05-25-2008, 07:47 PM
Thanks for all your responses, and especially for the best wishes for my sister. I am going to look into private nursing but I am quite sure it's going to be a stretch financially. Up until this point I have been supporting my son who's just (finally) graduated from school, so there isn't a whole lot extra there, but we'll see.

And I will talk to the doctor and call the hospital's head nurse... After reading TNGirls' post about her nurses...yeah, I'm going to take every precaution I can. That just makes me angry that a young girl was pushed to the point of fainting. If that happens to me, I'll make sure one of them is underneath me to cushion my fall.

Debbie - one of the reasons I am NOT having surgery at Cedars was because of yours and others experience with those nurses. Even one of surgeon's back office nurses said there were problems the staff at Cedars.

The hospital I've picked was one that President Reagan was treated at (speaking of celebrity) and seems to overall have a very good reputation, but it's good to know anything that I can do to mitigate any problems at the hospital.

dealornodeal
05-25-2008, 08:12 PM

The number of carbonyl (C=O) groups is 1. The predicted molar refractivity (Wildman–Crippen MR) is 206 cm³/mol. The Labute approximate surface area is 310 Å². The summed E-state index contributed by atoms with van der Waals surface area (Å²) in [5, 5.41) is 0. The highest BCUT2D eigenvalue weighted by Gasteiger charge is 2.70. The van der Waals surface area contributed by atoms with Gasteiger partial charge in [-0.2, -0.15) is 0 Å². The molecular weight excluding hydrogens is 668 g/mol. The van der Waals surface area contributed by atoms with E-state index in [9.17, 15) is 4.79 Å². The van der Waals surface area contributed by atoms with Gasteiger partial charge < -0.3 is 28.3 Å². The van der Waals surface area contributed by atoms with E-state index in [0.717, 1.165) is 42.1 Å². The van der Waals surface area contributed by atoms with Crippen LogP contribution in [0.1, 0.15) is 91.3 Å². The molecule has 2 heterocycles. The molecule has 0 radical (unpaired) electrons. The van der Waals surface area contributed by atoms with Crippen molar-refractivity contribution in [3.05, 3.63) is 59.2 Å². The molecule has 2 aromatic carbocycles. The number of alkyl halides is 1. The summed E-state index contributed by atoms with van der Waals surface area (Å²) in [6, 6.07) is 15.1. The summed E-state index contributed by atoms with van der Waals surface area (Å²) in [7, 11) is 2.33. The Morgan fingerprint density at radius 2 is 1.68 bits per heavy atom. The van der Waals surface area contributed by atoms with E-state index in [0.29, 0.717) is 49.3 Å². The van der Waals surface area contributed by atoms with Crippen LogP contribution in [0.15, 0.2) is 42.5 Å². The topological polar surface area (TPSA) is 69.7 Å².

Chihuahua Mom, my experinece with nurses was both good and bad. My two nurses on my first night were excellent and very attentive to my needs especially assuring that my pain needs were being met. Many times I didn't use the PCA as often as expected because I have a very high tolerance for pain and they always made sure that I was comfortable. My other nurses were also attentive. I stayed in the hospital 4 nights. I stayed an unexpected night due to a spike in my blood pressure tha tneeded to be controlled. I had a wonderful friend (my son's godmother) who travelled from NJ to be with me the first week I was home. She stayed overnight with me two nights and some of the nurses understood why she was there (she is a PN visiting nurse by profession) but I did have one experience by one of the nurses whom I called at the wee hours of the morning to help me get to the bathroom and by the time she arrived my friend was helping me get up and the nurse commented "is she going to help you or do you need me" she was very gruff to say the least. However, overall I think my experience with the nurses was good. I might suggest if you can try to have someone wiht you as much as possible. This was my third fusion and I found this time to be the most challenging because I am very independent and always the caretaker for others. I am a single mother and caretaker of my disabled mom who has MS, so to have to have others care for me because you mean I can't do that on my own, was and continues to be somewhat challenging, but having my friend available was a true Godsend for me.